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See detailThe role of mesenchymal stem cells in the treatment of ulcerative colitis and Crohn's disease
GREGOIRE, Céline ULg; Louis, Edouard ULg; BRIQUET, Alexandra ULg et al

in The Biology and Therapeutic Application of Mesenchymal Cells (2017)

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See detailMaking a Case for Case Reports: The ECCO-CONFER Viewpoint on Investigating Rare Events in a Medical World Reigned by Group-comparative Statistics.
Katsanos, Konstantinos H.; Domenech, Eugeni; Rahier, Jean-Francois et al

in Journal of Crohn's and Colitis [=JCC] (2017)

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See detailMesenchymal stromal cell therapy for inflmmatory bowel diseases
GREGOIRE, Céline ULg; LECHANTEUR, Chantal ULg; BRIQUET, Alexandra ULg et al

in Alimentary Pharmacology & Therapeutics (2017), 45

Background Inflammatory bowel diseases (IBD) are chronic relapsing diseases in which pro-inflammatory immune cells and cytokines induce intestinal tissue damage and disability. Mesenchymal stromal cells ... [more ▼]

Background Inflammatory bowel diseases (IBD) are chronic relapsing diseases in which pro-inflammatory immune cells and cytokines induce intestinal tissue damage and disability. Mesenchymal stromal cells (MSCs) exert powerful immunomodulatory effects and stimulate tissue repair. Aim To review the current data on mesenchymal stromal cell therapy in IBD. Method We searched PubMed and ‘ClinicalTrials.gov’ databases using the terms ‘mesenchymal stromal cells’, ‘mesenchymal stem cell transplantation’, ‘inflammatory bowel diseases’, ‘Crohn disease’ and ‘colitis, ulcerative’. Additional publications were identified from individual article reference lists. Results MSCs include inhibition of Th1/Th17 lymphocytes and recruitment of regulatory T lymphocytes, induction of antigen-presenting cells into a regulatorylike profile, and stimulation of epithelial cell differentiation and proliferation. More than 200 patients with refractory fistulas have been treated with local injections of MSCs, resulting in complete response in more than half, and in overall response in approximately two thirds of patients. In refractory luminal Crohn’s disease, 49 cases of systemic MSC infusions have been reported, while trials with autologous MSCs resulted in mitigated responses, studies using allogeneic MSCs were promising, with around 60% of patients experiencing a response and around 40% achieving clinical remission. Conclusions Mesenchymal stromal cells might represent a promising therapy for IBD, especially for Crohn’s disease. There remain many unsolved questions concerning the optimal origin and source of mesenchymal stromal cells, dosage and modalities of administration. Moreover, mesenchymal stromal cells still need to prove their effectiveness compared with conventional treatments in randomised controlled trials. [less ▲]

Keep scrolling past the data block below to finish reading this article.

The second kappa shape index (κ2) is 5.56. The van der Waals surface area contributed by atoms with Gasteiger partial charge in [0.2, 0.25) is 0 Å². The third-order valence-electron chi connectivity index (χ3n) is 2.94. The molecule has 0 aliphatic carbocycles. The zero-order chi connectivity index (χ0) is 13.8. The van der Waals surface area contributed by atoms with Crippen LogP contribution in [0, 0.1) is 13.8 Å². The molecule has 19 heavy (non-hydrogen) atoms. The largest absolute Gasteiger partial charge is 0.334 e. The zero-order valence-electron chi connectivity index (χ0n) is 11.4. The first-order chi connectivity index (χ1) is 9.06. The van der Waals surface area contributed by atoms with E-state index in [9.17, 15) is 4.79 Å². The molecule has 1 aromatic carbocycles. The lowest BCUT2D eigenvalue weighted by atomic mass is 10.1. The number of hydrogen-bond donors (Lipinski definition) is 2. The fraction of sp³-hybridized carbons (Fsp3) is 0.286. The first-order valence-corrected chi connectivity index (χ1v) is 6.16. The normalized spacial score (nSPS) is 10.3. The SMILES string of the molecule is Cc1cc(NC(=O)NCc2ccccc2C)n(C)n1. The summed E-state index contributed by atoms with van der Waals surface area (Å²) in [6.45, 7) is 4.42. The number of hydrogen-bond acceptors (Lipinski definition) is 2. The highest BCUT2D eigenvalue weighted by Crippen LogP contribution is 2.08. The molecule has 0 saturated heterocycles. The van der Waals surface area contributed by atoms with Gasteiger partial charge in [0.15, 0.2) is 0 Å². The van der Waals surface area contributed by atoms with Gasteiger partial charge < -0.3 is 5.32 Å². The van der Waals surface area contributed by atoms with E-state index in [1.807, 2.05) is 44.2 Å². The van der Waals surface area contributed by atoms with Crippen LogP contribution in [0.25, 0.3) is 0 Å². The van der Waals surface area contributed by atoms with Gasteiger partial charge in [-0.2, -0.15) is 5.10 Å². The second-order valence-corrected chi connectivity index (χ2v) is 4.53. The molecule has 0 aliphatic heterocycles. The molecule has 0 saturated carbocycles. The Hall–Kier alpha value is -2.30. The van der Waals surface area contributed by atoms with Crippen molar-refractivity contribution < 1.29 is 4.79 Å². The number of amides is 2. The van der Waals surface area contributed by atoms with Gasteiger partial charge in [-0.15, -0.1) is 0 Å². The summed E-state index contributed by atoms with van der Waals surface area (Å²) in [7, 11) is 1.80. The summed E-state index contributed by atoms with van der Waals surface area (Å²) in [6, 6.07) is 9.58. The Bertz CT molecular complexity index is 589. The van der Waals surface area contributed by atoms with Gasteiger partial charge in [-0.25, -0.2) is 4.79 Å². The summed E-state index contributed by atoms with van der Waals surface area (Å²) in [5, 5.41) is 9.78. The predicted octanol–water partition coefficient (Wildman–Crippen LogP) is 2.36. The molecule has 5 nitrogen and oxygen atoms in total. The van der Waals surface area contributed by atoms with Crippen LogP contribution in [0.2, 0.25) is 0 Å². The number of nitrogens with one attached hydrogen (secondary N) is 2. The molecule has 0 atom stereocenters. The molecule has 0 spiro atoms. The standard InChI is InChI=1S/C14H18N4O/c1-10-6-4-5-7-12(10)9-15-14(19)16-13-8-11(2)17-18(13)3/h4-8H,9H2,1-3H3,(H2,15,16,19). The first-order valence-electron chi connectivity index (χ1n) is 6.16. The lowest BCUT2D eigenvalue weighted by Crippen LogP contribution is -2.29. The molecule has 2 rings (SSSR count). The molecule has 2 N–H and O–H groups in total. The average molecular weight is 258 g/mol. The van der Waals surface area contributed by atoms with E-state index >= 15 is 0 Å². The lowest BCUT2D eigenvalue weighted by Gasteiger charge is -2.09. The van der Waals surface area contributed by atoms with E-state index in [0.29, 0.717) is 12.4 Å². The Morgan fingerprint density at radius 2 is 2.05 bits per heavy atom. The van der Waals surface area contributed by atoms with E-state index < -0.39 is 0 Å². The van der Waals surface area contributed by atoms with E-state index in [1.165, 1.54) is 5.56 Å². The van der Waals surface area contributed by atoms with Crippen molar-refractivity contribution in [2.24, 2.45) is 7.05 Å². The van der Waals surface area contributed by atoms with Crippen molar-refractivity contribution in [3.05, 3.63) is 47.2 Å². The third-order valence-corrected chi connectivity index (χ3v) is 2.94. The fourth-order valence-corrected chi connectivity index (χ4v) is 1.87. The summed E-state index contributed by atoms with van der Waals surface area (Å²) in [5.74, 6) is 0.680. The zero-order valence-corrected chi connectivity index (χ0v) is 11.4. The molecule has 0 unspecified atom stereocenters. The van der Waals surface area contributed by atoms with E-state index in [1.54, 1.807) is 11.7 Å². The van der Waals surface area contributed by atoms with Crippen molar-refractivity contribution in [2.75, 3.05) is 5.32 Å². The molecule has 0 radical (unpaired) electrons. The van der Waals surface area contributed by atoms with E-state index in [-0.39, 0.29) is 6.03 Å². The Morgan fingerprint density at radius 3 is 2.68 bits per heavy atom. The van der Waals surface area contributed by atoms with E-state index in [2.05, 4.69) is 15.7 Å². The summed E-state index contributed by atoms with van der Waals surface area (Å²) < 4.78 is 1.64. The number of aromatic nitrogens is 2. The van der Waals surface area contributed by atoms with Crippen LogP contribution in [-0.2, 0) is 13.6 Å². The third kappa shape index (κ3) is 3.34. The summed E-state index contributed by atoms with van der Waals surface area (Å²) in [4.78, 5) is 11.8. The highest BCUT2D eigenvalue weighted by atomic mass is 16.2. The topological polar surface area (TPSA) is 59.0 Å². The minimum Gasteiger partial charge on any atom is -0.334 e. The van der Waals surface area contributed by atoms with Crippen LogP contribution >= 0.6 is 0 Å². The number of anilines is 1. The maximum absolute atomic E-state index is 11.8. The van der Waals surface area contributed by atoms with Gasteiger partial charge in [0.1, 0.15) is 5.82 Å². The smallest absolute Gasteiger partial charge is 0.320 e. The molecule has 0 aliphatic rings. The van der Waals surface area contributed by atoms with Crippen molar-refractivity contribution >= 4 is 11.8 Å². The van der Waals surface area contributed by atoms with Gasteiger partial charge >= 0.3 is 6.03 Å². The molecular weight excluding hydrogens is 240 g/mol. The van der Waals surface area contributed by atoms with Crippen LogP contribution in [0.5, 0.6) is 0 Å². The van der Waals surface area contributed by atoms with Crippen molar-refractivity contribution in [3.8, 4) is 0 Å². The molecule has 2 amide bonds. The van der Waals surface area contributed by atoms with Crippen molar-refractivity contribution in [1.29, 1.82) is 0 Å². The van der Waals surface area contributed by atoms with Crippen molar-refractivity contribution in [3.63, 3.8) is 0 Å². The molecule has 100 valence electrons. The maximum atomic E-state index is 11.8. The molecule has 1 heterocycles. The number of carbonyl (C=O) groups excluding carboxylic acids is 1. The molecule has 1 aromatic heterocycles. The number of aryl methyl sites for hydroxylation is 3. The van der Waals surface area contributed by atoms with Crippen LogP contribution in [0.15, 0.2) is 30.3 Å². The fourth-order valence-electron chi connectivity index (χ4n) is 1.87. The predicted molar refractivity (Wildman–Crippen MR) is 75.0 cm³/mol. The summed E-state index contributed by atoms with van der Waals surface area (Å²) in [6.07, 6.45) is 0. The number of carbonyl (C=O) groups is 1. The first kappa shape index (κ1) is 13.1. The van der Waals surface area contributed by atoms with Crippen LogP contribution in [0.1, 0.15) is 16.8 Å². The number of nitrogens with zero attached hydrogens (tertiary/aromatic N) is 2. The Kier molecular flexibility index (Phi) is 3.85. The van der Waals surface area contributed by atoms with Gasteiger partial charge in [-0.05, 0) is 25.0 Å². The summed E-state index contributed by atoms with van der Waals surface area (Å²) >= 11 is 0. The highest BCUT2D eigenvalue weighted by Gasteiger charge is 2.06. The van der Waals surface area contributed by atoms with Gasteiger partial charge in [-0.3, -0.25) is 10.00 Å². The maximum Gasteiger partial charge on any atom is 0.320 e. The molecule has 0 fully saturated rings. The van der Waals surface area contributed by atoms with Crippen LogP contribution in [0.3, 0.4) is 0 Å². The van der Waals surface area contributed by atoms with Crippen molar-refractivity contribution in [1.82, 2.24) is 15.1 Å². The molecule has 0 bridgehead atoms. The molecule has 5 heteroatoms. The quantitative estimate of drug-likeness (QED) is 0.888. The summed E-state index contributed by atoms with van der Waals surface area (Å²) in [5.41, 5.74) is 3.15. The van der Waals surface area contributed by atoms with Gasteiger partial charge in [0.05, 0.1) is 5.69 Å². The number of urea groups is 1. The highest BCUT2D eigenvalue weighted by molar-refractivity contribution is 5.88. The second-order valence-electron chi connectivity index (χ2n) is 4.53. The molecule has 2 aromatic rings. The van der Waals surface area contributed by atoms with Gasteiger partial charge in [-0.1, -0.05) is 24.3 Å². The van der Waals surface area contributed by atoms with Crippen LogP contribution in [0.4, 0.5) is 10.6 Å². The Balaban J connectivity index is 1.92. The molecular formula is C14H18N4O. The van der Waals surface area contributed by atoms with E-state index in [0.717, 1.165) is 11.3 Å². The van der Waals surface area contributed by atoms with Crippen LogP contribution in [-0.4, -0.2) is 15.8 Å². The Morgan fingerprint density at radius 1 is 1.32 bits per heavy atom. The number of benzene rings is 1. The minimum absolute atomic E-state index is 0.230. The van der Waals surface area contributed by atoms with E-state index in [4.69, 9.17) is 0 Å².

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See detailGC×GC-(HR)TOFMS in Cancer Research
Pesesse, Romain ULg; Stefanuto, Pierre-Hugues ULg; Bertrand, Virginie ULg et al

Conference (2016, May 30)

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See detailHow to Apply for and Secure EU Funding for Collaborative IBD Research Projects.
Satsangi, Jack; Kitten, Olivier; CHAVEZ, Viviana ULg et al

in Journal of Crohn's and Colitis (2016), 10(3), 363-70

The European Union offers opportunities for high-level of funding of collaborative European research. Calls are regularly published: after the end of the FP7 funding programme the new round of Horizon ... [more ▼]

The European Union offers opportunities for high-level of funding of collaborative European research. Calls are regularly published: after the end of the FP7 funding programme the new round of Horizon 2020 calls started in 2015. Several topics are relevant to inflammatory bowel disease (IBD) challenges, including chronic disease management, biomarker discovery and new treatments developments. The aim of this Viewpoint article is to describe the new Horizon 2020 instrument and the project submission procedures, and to highlight these through the description of tips and tricks, taking advantage of four examples of successful projects in the field of IBD: the SADEL, IBD-BIOM, IBD Character and BIOCYCLE projects. [less ▲]